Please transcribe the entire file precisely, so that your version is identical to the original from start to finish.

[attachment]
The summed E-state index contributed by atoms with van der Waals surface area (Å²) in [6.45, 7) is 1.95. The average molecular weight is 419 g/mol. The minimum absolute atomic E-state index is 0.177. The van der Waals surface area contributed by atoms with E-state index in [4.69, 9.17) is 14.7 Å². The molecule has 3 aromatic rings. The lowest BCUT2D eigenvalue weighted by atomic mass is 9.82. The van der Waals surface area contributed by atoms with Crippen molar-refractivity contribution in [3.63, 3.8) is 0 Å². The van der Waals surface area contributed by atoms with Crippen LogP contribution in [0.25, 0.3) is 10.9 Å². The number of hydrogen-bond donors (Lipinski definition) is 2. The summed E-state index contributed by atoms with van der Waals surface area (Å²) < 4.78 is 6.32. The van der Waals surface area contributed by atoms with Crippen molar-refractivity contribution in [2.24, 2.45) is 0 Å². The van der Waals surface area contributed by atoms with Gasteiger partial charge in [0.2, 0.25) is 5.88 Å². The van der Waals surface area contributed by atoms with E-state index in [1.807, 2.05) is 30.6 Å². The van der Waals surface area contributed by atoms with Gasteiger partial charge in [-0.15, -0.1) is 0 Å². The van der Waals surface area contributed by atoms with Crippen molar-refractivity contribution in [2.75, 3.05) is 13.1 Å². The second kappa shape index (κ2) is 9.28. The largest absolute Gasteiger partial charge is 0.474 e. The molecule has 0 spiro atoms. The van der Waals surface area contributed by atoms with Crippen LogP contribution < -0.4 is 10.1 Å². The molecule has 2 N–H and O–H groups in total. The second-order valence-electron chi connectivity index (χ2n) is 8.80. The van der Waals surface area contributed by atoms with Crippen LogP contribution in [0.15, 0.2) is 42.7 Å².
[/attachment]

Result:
The summed E-state index contributed by atoms with van der Waals surface area (Å²) in [6.45, 7) is 1.95. The average molecular weight is 419 g/mol. The minimum absolute atomic E-state index is 0.177. The van der Waals surface area contributed by atoms with E-state index in [4.69, 9.17) is 14.7 Å². The molecule has 3 aromatic rings. The lowest BCUT2D eigenvalue weighted by atomic mass is 9.82. The van der Waals surface area contributed by atoms with Crippen molar-refractivity contribution in [3.63, 3.8) is 0 Å². The van der Waals surface area contributed by atoms with Crippen LogP contribution in [0.25, 0.3) is 10.9 Å². The number of hydrogen-bond donors (Lipinski definition) is 2. The summed E-state index contributed by atoms with van der Waals surface area (Å²) < 4.78 is 6.32. The van der Waals surface area contributed by atoms with Crippen molar-refractivity contribution in [2.24, 2.45) is 0 Å². The van der Waals surface area contributed by atoms with Gasteiger partial charge in [0.2, 0.25) is 5.88 Å². The van der Waals surface area contributed by atoms with E-state index in [1.807, 2.05) is 30.6 Å². The van der Waals surface area contributed by atoms with Gasteiger partial charge in [-0.15, -0.1) is 0 Å². The van der Waals surface area contributed by atoms with Crippen molar-refractivity contribution in [2.75, 3.05) is 13.1 Å². The second kappa shape index (κ2) is 9.28. The largest absolute Gasteiger partial charge is 0.474 e. The molecule has 0 spiro atoms. The van der Waals surface area contributed by atoms with Crippen LogP contribution < -0.4 is 10.1 Å². The molecule has 2 N–H and O–H groups in total. The second-order valence-electron chi connectivity index (χ2n) is 8.80. The van der Waals surface area contributed by atoms with Crippen LogP contribution in [0.15, 0.2) is 42.7 Å².